Monthly Archives: March 2010

Social use of space in public parks and gardens

Social use of space in public parks

In public parks, things ain't what they used to be

The public park, as we still know it, was a nineteenth century invention. The aim was to give tired industrial workers an opportunity to enjoy fresh air, flowers and music – without being tempted by booze and girls in beer gardens. But times have changed. Most workers now spend most of their time in sedentary occupations. When they have spare time, they want exercise instead of rest. This is giving benches in public parks new uses. The photograph was taken on a hot day in Rome. Even the pigeon is going for a walk.

Landscape architecture and garden design in China

Modern landscape architecture in ........?

Modern landscape architecture in ........?

I attended a talk today by an Australian landscape architect who graduated in the UK 21 years ago. She now works for an Australian design company engaged in remote landscape design services, primarily conceptual design, for projects in Hong Kong and mainland China (including Chengdu and Beijing). The conceptual design was done in Australia and the detailed design in the Philippines. Then the drawings were sent to China and then translated. It is an amazingly global operation but in my opinion it could be the beginning of a tragedy. The styles used are a mix of ideas from Europe and America, which will make the appearance of China more like that of the west. There is a saying in the west which I like: ‘think global, act local’. I was sorry that the landscape architect had not visited mainland China and hope she will come one day to find out how more about Chinese culture.
This is not a special problem caused by some specific people but the whole system such as the market , economy and something else, and therefore will not be solved quickly. But there are signs of a solution and Mr Yu Kongjian has made reference to “the rediscovery of Chinese cultural identity” problem. With its economic development, China is losing touch with five millennia of ancient identity. The Chinese classical garden is one of the world’s great garden making traditions. In China we are faced with developing a new tradition and a new style. It can be based on historic culture, natural topography and environmental studies of localization and contextualization issues. There are needs to develop China’s landscape education, landscape theory and landscape practice – with a historical perspective, cultural continuity and a perspective on the future of China’s landscape.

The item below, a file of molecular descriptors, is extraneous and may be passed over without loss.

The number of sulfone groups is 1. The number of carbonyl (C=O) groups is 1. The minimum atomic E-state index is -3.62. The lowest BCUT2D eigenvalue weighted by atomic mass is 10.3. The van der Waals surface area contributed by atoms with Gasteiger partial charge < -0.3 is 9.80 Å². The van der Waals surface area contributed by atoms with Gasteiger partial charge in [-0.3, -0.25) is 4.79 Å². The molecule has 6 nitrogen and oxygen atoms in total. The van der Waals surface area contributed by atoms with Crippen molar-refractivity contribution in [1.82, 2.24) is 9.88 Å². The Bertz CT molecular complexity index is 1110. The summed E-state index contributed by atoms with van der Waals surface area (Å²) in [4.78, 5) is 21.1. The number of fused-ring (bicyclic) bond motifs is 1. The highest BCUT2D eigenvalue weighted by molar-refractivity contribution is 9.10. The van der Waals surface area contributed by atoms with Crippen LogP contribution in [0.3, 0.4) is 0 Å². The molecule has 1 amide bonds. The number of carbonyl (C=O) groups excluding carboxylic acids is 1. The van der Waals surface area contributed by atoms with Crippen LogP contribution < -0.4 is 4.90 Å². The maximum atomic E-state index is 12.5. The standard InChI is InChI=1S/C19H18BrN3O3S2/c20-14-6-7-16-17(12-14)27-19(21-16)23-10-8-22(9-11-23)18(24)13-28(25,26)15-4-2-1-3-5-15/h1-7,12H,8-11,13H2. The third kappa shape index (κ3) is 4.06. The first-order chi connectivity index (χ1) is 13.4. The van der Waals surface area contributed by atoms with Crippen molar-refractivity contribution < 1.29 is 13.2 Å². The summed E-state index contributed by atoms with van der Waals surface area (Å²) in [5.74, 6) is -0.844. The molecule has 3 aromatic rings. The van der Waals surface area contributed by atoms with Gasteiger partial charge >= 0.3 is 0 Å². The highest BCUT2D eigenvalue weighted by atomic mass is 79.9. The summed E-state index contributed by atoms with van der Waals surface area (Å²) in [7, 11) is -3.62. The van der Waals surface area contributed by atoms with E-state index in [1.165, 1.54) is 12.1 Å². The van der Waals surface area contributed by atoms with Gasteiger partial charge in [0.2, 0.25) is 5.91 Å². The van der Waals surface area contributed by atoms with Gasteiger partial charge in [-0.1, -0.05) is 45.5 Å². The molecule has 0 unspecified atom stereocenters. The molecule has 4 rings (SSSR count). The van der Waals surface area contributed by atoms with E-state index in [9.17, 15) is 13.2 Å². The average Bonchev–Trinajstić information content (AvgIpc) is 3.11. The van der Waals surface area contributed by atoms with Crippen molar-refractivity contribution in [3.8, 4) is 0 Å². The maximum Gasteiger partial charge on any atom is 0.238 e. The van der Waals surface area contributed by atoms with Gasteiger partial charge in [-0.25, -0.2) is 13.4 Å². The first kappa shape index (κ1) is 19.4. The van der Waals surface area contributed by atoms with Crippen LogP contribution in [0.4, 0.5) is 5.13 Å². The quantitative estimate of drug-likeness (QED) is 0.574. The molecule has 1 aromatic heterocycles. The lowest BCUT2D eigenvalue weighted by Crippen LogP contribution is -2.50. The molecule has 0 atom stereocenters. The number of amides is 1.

在西方,文化的态度是:本土的就是世界的,他们think global, act local(站在全球的角度去思考,站在本土的角度去行动)。 可这样的事情在中国却大量的发生着,因为中国市场需要。老实说,我是带着愤慨的心情听完讲座的,尽管她明明切中了中国目前的实情。我说,我非常遗憾听到这些,希望她有一天能够来中国,了解中国文化,设计更有中国文化的作品。

On Top of the World

Vita Sackville-West was depressed by Hillary and Norgay’s ascent to the peak of Everest, believing that there should be places on earth untrod by human feet. How would she have liked the world’s tallest building, the Burj Khalifa in Dubai? I am afraid that she would be horrified, although this Burj is by far Dubai’s most beautiful building, hopefully now distracting attention from the horrible Burj Arab Hotel. Many people would like to ask God if he regrets Dubai, but now that we can ride the 800 metres plus to the top of Burj Khalifa and look at it from His vantage point perhaps we can see that he might like it the way it is, by night at least.

Scaling up and down

There is something endlessly fascinating about models of cities…Perhaps they enable us to relate to cities in ways that are normally not possible? Perhaps they give us a God’s eye view of the landscape and everyday life.

 So if we could play God for a day what would we say to those people down there that we created and who are now running around living their own lives in the various metropolis’ of the world? Or perhaps we would just make our own historical narrative films!

Would we be tempted to move the pieces on the board? Re-arrange them slightly? Why would we want to do this? ….There is certainly something very appealing about the detailed scale models of street furniture produced for the city of Toronto! And of the very different in quality abstract garden model.

In 2006 Prof  Michael J. Oswald and Professor Steffen Lehmann chatted about the use of models in architectural practice. Professor Lehmann said of his experience in the office of Arata Isozaki:

“When working in Tokyo, in Arata Isozaki’s studio in 1990, I learned to appreciate the luxury of getting ideas built in-house overnight. Isozaki always valued the resource of an in-house model workshop where exquisite pieces could be made quickly. Before leaving the studio in the evening, I would hand over the latest drawings to the model shop, and when I returned to the office in the morning, there would be an accurate polystyrol model on my desk, built overnight by hard-working, younger Japanese staff. Much effort and accuracy was put into these models, even if we only used them ephemerally, to instantly check a certain idea.”

Context-insensitive planning and design in Egypt

The Nile and the Pyramids - before and after the floods

The Nile and the Pyramids - before and after the floods

Here is (1) a nineteenth century painting of the Pyramids in time of flood [June and September – akhet – the inundation] (2) in an early twentieth century photograph (3) a recent after-the-dam photograph by trexcali. Were the climate change of the past 10,000 years to be repeated the River Nile would reclaim its flood plain. Egypt’s cities should have been built on the Red Land (desret), not on the Black Land (kemet) – and Egypt’s urban growth should still be on desert land, conserving what is left of one of best places on earth for agriculture, horticulture and garden design.




See English translation below